What are Social Impact Bonds?

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Luisa Rollenhagen

Luisa Rollenhagen is a journalist and investor who writes about financial planning for Wealthsimple. She is a past winner of the David James Burrell Prize for journalistic achievement and her work has been published in GQ Magazine and BuzzFeed. Luisa earned her M.A. in Journalism at New York University and is now based in Berlin, Germany.

More and more of us are concerned about investing in companies that practice ethical and environmentally-conscious business by engaging in socially responsible investing (SRI) and ESG investing. But that type of investing tends to involve stocksETFsand mutual funds. Less well-known are social impact bonds.

Social impact bonds are a bit different from other ethical investing practices. You’re investing in a contract with a state or local government for a specific project that is meant to have a positive social impact. These projects can range from rehabilitation programs for young incarcerated people to homeless shelters to after-school programs in socially disadvantaged neighbourhoods. The thinking behind these kinds of bonds is that taxpayer dollars would be saved by finding alternate methods to fund public projects.

However, the term “bond” is a little bit misleading here. While bonds tend to be favoured by conservative investors because of their low risk profile and pretty steady fixed income guarantee, SIBs are actually not securities that are sold on a market. Instead, they’re multi-party contracts between governments seeking financial support for innovative programs and policies and investors. They’re also considered quite risky.

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That’s because payment of interests, as well as of the original loan, are contingent on the outcome of the project. If the objectives of the project are not achieved, investors receive neither a return nor repayment of principal. Compared to the pretty straightforward and reliable payment terms of regular bonds, SIBs may be considered a riskier enterprise.

How social impact bonds work

As mentioned before, SIBs tend to represent a contract made between state or local governments and investors who support a specific project that’s intended to have a positive social impact. These contracts will usually include some type of incentives and safeguards to protect both parties.

The success of, say, a new after-school program is not that easy to measure. Is the project considered successful if 80% of the kids in the neighbourhood attend? If graduation rates in the area increase? The contracts would ideally specify some minimal level of success that must be achieved before any money gets paid back. But because this so-called “social impact” is often not quantifiable and subjective, it can be hard to ever really determine whether a project has achieved its desired goal or not.

Critics of SIBs also point out that shifting the financial risk associated with a project from service providers to investors can compromise the efficacy of a project since investors tend to be profit-oriented and may not be able to properly act in the best interest of the communities the project is supposed to be serving. Because the project will have to pay a return on investment if it’s successful, budgeting for that return takes away funds that could be used to further solidify the program or fund other programs.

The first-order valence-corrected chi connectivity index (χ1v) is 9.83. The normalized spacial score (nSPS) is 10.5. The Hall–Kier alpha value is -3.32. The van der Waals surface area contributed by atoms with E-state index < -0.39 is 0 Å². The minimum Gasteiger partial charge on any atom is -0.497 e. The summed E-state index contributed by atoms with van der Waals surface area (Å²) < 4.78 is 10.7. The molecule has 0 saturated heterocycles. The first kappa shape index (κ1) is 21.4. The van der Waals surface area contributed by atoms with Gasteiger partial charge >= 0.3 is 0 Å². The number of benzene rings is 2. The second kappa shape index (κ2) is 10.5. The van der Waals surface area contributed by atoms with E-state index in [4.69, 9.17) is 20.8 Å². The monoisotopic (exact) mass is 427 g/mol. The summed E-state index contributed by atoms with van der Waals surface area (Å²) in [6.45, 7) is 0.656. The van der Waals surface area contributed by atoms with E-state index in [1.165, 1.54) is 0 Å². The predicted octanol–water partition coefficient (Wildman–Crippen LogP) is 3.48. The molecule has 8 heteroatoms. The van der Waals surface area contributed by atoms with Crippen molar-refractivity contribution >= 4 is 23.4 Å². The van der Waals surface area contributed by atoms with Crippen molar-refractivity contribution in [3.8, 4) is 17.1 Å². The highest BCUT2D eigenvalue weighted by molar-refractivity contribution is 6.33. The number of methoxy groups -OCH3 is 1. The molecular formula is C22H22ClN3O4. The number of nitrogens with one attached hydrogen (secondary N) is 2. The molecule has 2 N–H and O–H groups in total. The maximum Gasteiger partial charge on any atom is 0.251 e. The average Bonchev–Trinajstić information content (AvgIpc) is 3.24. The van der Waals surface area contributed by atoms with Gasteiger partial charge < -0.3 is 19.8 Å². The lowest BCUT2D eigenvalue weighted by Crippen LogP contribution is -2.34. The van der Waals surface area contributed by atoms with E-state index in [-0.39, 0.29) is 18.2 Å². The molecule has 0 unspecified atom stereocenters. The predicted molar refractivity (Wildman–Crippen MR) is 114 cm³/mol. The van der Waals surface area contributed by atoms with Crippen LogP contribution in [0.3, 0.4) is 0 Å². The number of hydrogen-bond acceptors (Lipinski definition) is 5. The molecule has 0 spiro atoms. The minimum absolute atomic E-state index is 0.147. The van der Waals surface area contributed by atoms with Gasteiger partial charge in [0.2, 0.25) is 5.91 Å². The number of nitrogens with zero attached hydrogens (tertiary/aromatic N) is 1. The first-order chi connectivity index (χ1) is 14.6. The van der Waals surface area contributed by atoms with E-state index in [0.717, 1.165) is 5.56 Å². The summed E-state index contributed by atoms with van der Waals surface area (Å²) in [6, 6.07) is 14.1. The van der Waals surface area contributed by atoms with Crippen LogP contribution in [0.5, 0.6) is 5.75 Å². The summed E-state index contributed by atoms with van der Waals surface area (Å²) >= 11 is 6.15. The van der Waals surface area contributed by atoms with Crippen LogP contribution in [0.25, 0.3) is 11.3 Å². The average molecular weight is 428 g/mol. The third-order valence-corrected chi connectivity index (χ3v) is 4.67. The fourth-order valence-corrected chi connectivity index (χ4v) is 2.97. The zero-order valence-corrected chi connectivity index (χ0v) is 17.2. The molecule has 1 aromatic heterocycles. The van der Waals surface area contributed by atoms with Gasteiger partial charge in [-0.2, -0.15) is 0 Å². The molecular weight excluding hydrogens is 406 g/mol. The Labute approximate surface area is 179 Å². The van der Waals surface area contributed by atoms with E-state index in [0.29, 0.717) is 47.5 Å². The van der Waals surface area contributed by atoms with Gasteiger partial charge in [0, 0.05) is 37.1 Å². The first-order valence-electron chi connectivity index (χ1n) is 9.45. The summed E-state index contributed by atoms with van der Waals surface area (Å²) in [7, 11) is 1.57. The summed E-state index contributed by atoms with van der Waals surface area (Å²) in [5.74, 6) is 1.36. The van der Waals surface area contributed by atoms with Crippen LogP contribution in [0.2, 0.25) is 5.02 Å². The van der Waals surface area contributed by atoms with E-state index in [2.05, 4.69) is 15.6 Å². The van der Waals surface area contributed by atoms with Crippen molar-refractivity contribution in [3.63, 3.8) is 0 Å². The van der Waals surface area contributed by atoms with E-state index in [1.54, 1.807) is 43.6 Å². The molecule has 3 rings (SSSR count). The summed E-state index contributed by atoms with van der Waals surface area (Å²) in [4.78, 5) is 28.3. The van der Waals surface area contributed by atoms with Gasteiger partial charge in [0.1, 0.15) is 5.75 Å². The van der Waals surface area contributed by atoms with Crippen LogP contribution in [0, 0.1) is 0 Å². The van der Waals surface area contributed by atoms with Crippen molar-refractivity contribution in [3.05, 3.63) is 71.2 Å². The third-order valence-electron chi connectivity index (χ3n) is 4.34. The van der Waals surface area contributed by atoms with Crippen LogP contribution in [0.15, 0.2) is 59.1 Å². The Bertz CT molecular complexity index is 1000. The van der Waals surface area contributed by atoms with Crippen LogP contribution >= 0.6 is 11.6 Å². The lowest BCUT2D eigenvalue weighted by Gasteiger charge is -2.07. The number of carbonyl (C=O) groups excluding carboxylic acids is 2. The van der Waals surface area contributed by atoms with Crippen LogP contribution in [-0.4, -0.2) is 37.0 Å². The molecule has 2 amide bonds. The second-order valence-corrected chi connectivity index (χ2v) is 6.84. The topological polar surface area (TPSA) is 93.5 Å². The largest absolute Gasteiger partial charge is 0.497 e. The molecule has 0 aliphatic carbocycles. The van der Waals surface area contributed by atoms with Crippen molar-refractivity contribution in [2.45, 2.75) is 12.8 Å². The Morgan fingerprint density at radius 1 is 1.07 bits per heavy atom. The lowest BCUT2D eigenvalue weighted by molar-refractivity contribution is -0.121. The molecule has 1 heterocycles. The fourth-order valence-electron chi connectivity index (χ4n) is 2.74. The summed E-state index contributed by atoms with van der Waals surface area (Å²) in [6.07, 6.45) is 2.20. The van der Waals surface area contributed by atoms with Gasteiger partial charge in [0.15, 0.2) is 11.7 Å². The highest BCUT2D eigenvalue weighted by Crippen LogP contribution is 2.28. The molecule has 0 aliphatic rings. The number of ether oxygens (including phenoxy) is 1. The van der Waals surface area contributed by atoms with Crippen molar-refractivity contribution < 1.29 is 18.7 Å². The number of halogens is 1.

Advantages of social impact bonds

Despite the fact that SIBs haven’t existed long enough to have accumulated a proven track record—the first one was issued in 2010 by Social Finance Ltd. in the UK—there are now more than 130 SIBs operating in several countries across the world, with more than $440 million in investments raised.

For SIB supporters, one of the primary advantages SIBs carry is the promise of innovation in tackling difficult social problems with the help of private capital. By bringing in the private sector and transferring risk onto them, SIB proponents believe that the incentive to find sustainable solutions to social problems increases. The theory is: The larger impact investors and service providers have on the outcome, the larger the repayment they will receive.

SIB supporters also note that the nature of the contracts allows for governments and service providers to collaborate with a wide net of private sector entities, which could theoretically lead to more capital being brought into previously neglected areas of healthcare, education, and other weak social sectors. SIB supporters also note that the nature of the contracts allows for governments and service providers to collaborate with a wide net of private sector entities, which would hopefully lead to more capital being brought into previously neglected areas of healthcare, education, and other weak social sectors.

Another benefit SIB supporters laud is the notion that programs funded by SIBs will have a more rigorous evaluation and oversight process, which creates transparency and also makes it easier to determine what approach works and what doesn’t. Theoretically, governments would then fund “what works” and allocate spending to cost-effective preventive programs.

However, as previously mentioned, SIBs haven’t been around for long enough for any conclusive data about their effectiveness to be gathered. While proponents see SIBs as another natural addition to the increasing demands for more transparent and ethical investing practices, critics see them as risky investments that have the potential to reduce public responsibility and put the fate of vulnerable communities in the hands of the private sector.

Last Updated April 1, 2020

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